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Freshmen Get One-on-One Attention
in New Writing Course
September 27, 1999

In previous semesters, English instructor Anita Hellstrom lamented the fact that the students who could have benefited most from personal attention were the ones who often failed to ask for it. This semester, as part of an effort to address that concern and improve students' writing, the English department has instituted a pilot program for freshman writing.

Under the program, the department is offering two four-credit composition courses that require students to meet individually with their instructors on a regular basis. Each class serves as a substitute for English 105 and 109, the three-credit composition courses that comprise a two-semester sequence required of all UConn students.

"This new approach ensures that everyone - from the best writer in the class to the less gifted students - gets attention," says Joanne Cordon, a doctoral student in English who teaches one of the new courses.

A total of about 300 students, chosen at random from the freshman class, are enrolled in seven sections of English 110, which focuses on composition skills, and seven sections of English 111, an introduction to writing about literature. All other freshmen who did not satisfy the freshman composition requirement with Advanced Placement credit or high school honors classes are enrolled in regular English 105 and 109 sections.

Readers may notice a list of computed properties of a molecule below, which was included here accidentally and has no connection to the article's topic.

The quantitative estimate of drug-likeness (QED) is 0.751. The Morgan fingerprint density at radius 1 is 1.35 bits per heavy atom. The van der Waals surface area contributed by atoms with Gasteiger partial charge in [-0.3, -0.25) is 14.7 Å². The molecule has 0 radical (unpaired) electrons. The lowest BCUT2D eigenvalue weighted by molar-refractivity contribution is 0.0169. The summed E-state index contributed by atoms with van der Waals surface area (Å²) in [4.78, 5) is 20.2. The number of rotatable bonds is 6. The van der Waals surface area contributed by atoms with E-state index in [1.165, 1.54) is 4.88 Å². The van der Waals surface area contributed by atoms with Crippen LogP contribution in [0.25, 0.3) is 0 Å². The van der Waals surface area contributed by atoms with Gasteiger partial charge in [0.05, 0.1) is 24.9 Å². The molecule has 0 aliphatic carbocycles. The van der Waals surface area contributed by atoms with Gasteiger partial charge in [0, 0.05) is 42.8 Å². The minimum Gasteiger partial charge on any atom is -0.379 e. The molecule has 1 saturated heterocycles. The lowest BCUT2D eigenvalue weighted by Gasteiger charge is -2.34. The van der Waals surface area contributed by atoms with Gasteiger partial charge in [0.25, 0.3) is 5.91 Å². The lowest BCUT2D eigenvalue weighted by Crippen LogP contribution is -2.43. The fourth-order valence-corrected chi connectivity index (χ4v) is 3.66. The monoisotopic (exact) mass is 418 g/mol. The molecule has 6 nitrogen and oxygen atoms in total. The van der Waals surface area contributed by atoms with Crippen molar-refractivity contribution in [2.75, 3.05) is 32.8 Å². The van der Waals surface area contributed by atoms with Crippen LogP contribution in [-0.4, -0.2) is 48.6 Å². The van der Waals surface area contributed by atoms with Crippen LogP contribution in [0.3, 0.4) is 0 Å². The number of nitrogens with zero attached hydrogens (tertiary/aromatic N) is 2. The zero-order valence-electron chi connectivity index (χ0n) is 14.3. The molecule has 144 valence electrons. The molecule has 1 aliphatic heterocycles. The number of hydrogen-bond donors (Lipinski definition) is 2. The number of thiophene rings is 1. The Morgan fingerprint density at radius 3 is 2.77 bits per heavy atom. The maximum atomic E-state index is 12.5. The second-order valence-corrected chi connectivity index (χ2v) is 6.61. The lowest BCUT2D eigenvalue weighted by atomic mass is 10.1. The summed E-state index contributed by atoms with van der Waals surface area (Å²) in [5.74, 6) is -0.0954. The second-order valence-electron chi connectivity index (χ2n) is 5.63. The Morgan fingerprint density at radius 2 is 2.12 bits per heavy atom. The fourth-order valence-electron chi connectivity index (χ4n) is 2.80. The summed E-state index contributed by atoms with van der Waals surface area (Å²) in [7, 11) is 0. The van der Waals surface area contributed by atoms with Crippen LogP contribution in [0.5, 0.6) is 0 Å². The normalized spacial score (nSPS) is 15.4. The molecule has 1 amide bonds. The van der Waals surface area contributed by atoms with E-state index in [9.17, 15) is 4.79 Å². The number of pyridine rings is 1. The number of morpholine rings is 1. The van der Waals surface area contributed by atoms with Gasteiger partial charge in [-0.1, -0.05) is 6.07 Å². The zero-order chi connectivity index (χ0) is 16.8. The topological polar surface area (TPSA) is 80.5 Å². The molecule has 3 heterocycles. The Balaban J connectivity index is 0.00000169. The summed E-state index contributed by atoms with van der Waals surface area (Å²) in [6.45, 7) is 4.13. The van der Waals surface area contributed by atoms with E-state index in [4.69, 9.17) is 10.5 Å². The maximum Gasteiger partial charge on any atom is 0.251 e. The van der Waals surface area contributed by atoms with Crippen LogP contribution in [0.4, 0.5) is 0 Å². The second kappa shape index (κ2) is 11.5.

Making the new classes carry four credits allows instructors to spend an hour each week of individual time with students, concentrating on important skills such as grammar, writing and research.

The frequent one-on-one conferences that are the hallmark of the new courses enable the instructors, all of whom are graduate students in the English department, to discuss each student's work in depth. In the conferences, instructors are able to talk with students about their individual strengths and weaknesses, instead of simply writing comments on papers.

"It's nice that with the conferencing, you can sit down and have a conversation," says Hellstrom, a second-year master's student who teaches a section of English 111.

The students enrolled in English 110 and 111 already seem to be reaping the benefits of the individualized attention they're receiving.

"They seem to be really interested and appreciative of the extra attention," says Cordon, who is teaching English 111.

Carri Boiselle, a first-semester student in English 110, is happy to be in a class where she's receiving one-on-one attention from her instructor. "It's more personal, so she knows what we personally need to add to make our writing style better," Boiselle says.

Tom Recchio, director of freshman English, says the pilot program does not require an increase in resources but does allow the freshman writing program to operate more responsibly. The program is part of a larger effort to strengthen the freshman experience, he says.

"If we're going to make the case that writing is essential for success here, this is a way to dramatize it," Recchio says.

The students who are enrolled in the pilot program must also take a one-credit enhanced writing class attached to introductory courses in history, biology and psychology to complete the freshman writing requirement. The writing of students in the pilot program and several sections of English 105 and 109 will be evaluated at the end of the school year.

Allison Thompson